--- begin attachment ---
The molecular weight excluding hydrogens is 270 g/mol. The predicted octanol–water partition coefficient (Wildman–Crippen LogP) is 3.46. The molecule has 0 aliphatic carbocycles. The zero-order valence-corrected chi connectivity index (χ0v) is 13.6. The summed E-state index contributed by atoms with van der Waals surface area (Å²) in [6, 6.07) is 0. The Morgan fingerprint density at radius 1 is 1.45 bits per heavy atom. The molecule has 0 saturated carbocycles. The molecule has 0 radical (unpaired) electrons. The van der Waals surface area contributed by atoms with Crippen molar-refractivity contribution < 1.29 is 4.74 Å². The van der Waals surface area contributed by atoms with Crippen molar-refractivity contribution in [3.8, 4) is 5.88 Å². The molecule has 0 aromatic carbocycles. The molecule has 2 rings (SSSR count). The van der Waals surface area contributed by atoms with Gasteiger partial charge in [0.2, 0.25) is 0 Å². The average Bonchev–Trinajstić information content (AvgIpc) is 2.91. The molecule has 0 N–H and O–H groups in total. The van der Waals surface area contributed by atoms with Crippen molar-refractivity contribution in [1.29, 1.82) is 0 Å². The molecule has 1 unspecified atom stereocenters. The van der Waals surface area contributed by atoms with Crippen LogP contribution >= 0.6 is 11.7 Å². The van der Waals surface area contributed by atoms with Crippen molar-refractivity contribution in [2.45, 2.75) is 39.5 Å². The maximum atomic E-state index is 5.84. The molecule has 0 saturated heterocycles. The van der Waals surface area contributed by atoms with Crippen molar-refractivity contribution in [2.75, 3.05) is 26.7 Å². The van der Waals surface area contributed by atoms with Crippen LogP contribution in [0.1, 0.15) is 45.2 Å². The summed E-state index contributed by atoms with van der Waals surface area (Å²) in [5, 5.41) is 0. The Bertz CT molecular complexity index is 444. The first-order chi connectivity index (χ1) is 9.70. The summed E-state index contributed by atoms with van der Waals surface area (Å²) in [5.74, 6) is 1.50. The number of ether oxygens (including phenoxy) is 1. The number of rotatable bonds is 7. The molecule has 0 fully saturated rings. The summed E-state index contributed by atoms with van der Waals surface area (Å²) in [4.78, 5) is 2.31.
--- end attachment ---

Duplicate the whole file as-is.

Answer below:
The molecular weight excluding hydrogens is 270 g/mol. The predicted octanol–water partition coefficient (Wildman–Crippen LogP) is 3.46. The molecule has 0 aliphatic carbocycles. The zero-order valence-corrected chi connectivity index (χ0v) is 13.6. The summed E-state index contributed by atoms with van der Waals surface area (Å²) in [6, 6.07) is 0. The Morgan fingerprint density at radius 1 is 1.45 bits per heavy atom. The molecule has 0 saturated carbocycles. The molecule has 0 radical (unpaired) electrons. The van der Waals surface area contributed by atoms with Crippen molar-refractivity contribution < 1.29 is 4.74 Å². The van der Waals surface area contributed by atoms with Crippen molar-refractivity contribution in [3.8, 4) is 5.88 Å². The molecule has 0 aromatic carbocycles. The molecule has 2 rings (SSSR count). The van der Waals surface area contributed by atoms with Gasteiger partial charge in [0.2, 0.25) is 0 Å². The average Bonchev–Trinajstić information content (AvgIpc) is 2.91. The molecule has 0 N–H and O–H groups in total. The van der Waals surface area contributed by atoms with Crippen molar-refractivity contribution in [1.29, 1.82) is 0 Å². The molecule has 1 unspecified atom stereocenters. The van der Waals surface area contributed by atoms with Crippen LogP contribution >= 0.6 is 11.7 Å². The van der Waals surface area contributed by atoms with Crippen molar-refractivity contribution in [2.45, 2.75) is 39.5 Å². The maximum atomic E-state index is 5.84. The molecule has 0 saturated heterocycles. The van der Waals surface area contributed by atoms with Crippen molar-refractivity contribution in [2.75, 3.05) is 26.7 Å². The van der Waals surface area contributed by atoms with Crippen LogP contribution in [0.1, 0.15) is 45.2 Å². The summed E-state index contributed by atoms with van der Waals surface area (Å²) in [5, 5.41) is 0. The Bertz CT molecular complexity index is 444. The first-order chi connectivity index (χ1) is 9.70. The summed E-state index contributed by atoms with van der Waals surface area (Å²) in [5.74, 6) is 1.50. The number of ether oxygens (including phenoxy) is 1. The number of rotatable bonds is 7. The molecule has 0 fully saturated rings. The summed E-state index contributed by atoms with van der Waals surface area (Å²) in [4.78, 5) is 2.31.